Monday, January 25, 2010

Udon Noodle Soup - Umami to the Max!

Udon Noodles are most popularly served with the broth that I am about to show you, and are a staple of Japanese eating. Udon noodles, along with Ramen were supposedly brought from China over to the Japanese islands over a millenia ago. Some say that it is the very noodle that Marco Polo brought back from his travels in the East! Every region of Japan has specific styles of noodles, and in the small city of Takamatsu in Southern Japan, Udon has found it's center. The city boasts over 700 Udon eateries, necessitating Udon Taxi crawls to see the most famous Udon bowls. 

In a later post, I will show you how this style of soup is the precursor to MSG, and truly a magnificent Umami experience. Also a note about Shoyu and Mirin. I will go into more detail again at a later date, but Shoyu is something you should buy for sure yo. It blends and harmonizes flavors, and is made using better products than your average soy sauce. It tastes less salty, and does not overpower soups or rice. Mirin, while being a sweet rice wine, is by no means as sweet as sugar, and helps give Japanese cooking that perfect sweetness. If you cook a lot of fish, it will also help mask the smell. These two ingredients are worth the buy if you hope to do any amount of Japanese cooking. If you choose not to buy mirin, just mix equal parts rice vinegar and sugar, it won't be as tasty I think.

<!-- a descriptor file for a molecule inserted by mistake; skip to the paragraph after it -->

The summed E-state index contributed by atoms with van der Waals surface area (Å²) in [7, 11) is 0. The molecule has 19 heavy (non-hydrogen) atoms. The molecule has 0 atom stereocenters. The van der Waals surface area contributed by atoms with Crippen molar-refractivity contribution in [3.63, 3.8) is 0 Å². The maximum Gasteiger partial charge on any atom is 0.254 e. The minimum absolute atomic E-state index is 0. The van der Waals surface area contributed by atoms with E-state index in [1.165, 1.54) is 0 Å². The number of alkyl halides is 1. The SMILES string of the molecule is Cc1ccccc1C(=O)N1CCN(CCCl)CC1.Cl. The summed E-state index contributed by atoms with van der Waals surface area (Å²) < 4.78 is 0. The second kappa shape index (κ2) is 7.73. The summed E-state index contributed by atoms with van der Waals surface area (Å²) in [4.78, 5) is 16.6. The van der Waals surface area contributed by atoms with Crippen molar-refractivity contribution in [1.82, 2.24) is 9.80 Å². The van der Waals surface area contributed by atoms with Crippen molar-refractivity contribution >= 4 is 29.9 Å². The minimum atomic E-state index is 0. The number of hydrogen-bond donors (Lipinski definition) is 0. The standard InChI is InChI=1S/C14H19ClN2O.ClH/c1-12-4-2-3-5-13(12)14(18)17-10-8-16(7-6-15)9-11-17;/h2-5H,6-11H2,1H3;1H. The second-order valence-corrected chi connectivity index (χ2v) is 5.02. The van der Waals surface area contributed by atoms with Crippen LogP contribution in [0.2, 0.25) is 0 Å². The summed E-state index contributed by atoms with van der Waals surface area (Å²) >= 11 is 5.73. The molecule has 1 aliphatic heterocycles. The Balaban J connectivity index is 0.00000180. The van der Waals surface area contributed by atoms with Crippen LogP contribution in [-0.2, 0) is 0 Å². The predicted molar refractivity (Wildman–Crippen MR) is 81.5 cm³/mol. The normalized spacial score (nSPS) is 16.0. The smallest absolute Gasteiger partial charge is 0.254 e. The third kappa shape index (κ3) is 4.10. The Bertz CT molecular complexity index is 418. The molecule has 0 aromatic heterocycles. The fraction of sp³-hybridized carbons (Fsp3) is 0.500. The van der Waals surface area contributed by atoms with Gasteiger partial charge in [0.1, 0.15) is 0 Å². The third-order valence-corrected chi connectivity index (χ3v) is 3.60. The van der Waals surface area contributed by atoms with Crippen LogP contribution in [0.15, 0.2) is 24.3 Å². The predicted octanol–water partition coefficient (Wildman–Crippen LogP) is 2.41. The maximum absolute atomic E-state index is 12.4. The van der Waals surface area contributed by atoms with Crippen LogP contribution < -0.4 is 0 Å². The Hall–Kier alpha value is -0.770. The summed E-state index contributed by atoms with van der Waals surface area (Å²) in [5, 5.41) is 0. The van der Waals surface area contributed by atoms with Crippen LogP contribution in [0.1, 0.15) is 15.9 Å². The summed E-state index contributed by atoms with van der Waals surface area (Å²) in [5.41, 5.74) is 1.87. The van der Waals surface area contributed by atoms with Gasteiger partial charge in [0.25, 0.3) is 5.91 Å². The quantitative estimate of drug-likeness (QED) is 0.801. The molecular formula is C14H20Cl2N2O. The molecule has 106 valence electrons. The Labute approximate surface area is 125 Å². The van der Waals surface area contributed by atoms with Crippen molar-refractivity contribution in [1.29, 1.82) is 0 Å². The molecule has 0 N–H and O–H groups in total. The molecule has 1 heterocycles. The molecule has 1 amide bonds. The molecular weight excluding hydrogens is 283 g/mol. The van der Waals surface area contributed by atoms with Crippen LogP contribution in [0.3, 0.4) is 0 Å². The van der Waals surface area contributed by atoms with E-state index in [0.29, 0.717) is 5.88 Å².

6 cups water
1 1/2 strips Kombu (read directions)
4 oz Udon
4 oz Shitake Mushrooms
2 cups White button cap mushrooms
3 tbsp Shoyu
2 tbsp Mirin
One bunch scallions
4 oz tofu or 1/2 lb meat protien

Boil Water
Add Kombu strips according to directions
Add Shoyu and Mirin
Strain out solids before pouring

Boil Udon
Strain Noodles and set aside

Sautee Shallots and Mushrooms and add Shoyu
Sautee Protien until cooked.

Arrange Noodles on bottom of bowl and veggies along with protien on top of the noodles, adding green onions.
Pour hot broth over noodles and enjoy the hell out of these.

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